In any vintage where Merlot shines hopes are always high for the wines of Pessac-Leognan. Situated just to the south of the city of Bordeaux it has a unique micro-climate, a touch warmer with less cooling influence from the river, distinct weather patterns and, generally, a higher level of gravel in the soil. The balance of plantings between Cabernet and Merlot gives the estates the opportunity of adjusting the blend to favour whichever grape variety has performed best in a given vintage.
An early appointment at Chateau Haut-Brion is the bright start to an otherwise dreary drizzly grey morning. There is always something slightly incongruous about emerging with little warning from a very ordinary suburb of Bordeaux into the middle of vineyards and then the grandeur of the chateau itself. An array of nine glasses is set out for each person in the calm quiet of the chateau’s orangery, as Clarence Dillon, best known for Haut-Brion and its neighbouring estate La Mission Haut-Brion, are also showing their St Emilion estate Chateau Quintus and its second wine, Le Dragon. Potentially daunting for 8am, but this is always such a consummate range of wines that we can’t wait to get started.
At 30% Merlot, 25% Cabernet Franc and 45% Cabernet Sauvignon the Chapelle de la Mission has beautifully bright fruit on the nose, while the relatively high proportion of Merlot (57%) in the Clarence de Haut-Brion, formerly Bahans, makes for a supple mouthful of plums, mocha and spice.
La Mission itself is a pleasure to taste, as you would expect, however this morning it is the Haut-Brion which is definitely the star of the show. The nose is not shouting but on the palate it speaks volumes of the delights to come. It has a line of freshness running through its core which supports the weight and layers and layers of flavour, and then on to an immensely long finish. In my book this is the wine of the vintage (of those I have tasted which excludes the Left Bank First Growths) and as close to perfection as we can hope to see – it would be very interesting to taste this side by side with Cheval Blanc.
Of the two great white wines La Mission Blanc is Semillon dominant at 67%, while Haut-Brion Blanc has 69% Sauvignon Blanc so unsurprisingly the aromatics and structure are very distinct. La Mission is opulent and flattering, while Haut-Brion is bright with citrus, hints of spice and a lovely mineral drive.
(As an aside it is important to remember that this is akin to judging a person’s future based on five minutes’ acquaintance with a toddler on one particular day. Hence the importance of our buying team making multiple visits and re-tasting the wines over a number of months to get a real perspective on the vintage.)
On to Haut Bailly to be greeted by the always charming Veronique Sanders. This is invariably a Goedhuis favourite and with good reason. La Parde is a second wine which would put many more famous (and expensive) second wines to shame. The Grand Vin is a real success, (60% Cabernet Sauvignon, 36% Merlot, 4% Peitit Verdot) combining the lovely fully ripe fruit and warmth of the best 2015s with tension, drive and typical terroir tannic structure. Unusually for this area Haut Bailly do not make a white wine.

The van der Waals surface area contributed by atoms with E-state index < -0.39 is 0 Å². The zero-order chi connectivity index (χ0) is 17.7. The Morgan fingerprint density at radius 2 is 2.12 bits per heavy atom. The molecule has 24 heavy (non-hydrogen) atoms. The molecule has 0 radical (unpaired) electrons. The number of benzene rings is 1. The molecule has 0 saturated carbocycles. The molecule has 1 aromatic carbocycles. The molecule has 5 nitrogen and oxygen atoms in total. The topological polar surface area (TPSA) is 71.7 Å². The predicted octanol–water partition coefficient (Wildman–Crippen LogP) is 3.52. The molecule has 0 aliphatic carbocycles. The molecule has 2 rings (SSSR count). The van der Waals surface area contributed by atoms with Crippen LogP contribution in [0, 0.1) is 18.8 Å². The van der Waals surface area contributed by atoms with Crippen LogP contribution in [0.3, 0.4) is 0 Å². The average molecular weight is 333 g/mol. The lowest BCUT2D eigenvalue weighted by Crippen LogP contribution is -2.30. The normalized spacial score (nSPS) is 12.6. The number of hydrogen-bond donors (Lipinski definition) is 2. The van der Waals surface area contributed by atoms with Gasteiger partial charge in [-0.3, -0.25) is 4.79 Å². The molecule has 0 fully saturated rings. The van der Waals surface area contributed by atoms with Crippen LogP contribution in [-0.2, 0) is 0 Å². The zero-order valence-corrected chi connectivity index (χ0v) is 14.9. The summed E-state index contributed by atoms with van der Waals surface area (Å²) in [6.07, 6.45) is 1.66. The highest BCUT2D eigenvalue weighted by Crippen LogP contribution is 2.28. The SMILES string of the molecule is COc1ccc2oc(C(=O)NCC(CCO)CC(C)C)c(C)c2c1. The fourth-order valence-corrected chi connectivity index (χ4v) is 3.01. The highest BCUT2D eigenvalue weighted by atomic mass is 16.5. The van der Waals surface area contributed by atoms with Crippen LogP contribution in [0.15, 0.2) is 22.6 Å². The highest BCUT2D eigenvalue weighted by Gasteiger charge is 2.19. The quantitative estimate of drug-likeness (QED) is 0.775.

Next stop is the UGC at Malartic Lagraviere, one of the more extensive tastings with whites and reds from almost every chateau present. The reds were a distinctly mixed bag and more challenging to taste than anticipated. A refreshing range of whites – a veritable masterclass in blended Sauvignon Blanc, with proportions ranging from 100% (Ch Louviere – their tiny parcel of Semillon went into their second wine this year) to Ch de Fieuzal with only 55% Sauvignon Blanc to 45% Semillon. Only Ch Olivier mentioned the 2% Muscadelle in their wine, the others making up the balance with only Semillon. Highlights of the whites included Carbonnieux, Domaine de Chevalier (to be retasted again at the chateau) and Pique-Caillou.
A quick stop off at Smith Haut Lafitte, then a tasting and lunch at Domaine de Chevalier rounded off the day and trip, before heading to the airport. Olivier and Anne Bernard are supremely welcoming, and quite simply lovely. They host a mere 120 people to lunch each day of the UGC tastings. A proper Bordelais lunch of foie gras and oysters, navarin d’agneau and a spectacular truffled brie (made by Olivier himself) was matched with an extraordinary selection of wines, from the 2006 and 1996 vintages, including large formats and first growths. Mouton 1996 from magnum was beautifully perfumed and poised, and clearly showed its seniority in the line-up. The Domaine de Chevalier 1996 in double magnum was snapping at its heels…
Back to the 2015s: Domaine de Chevalier Rouge had sweet vibrant red fruit, with striking elegance and finesse. Their white, which had shone at the UGC, showed just as well in the relative calm of the Bernards’ tasting room.
The flight home was packed with the UK trade speculating about price and points. It certainly seems to me that the Bordelais’ early excitement and the exuberance of James Suckling’s scores is not merited in every instance. However there are many extremely good and some great wines, with a purity of cool slowly ripened fruit and a lovely structure, drive and freshness that will give great pleasure and have the potential to age beautifully.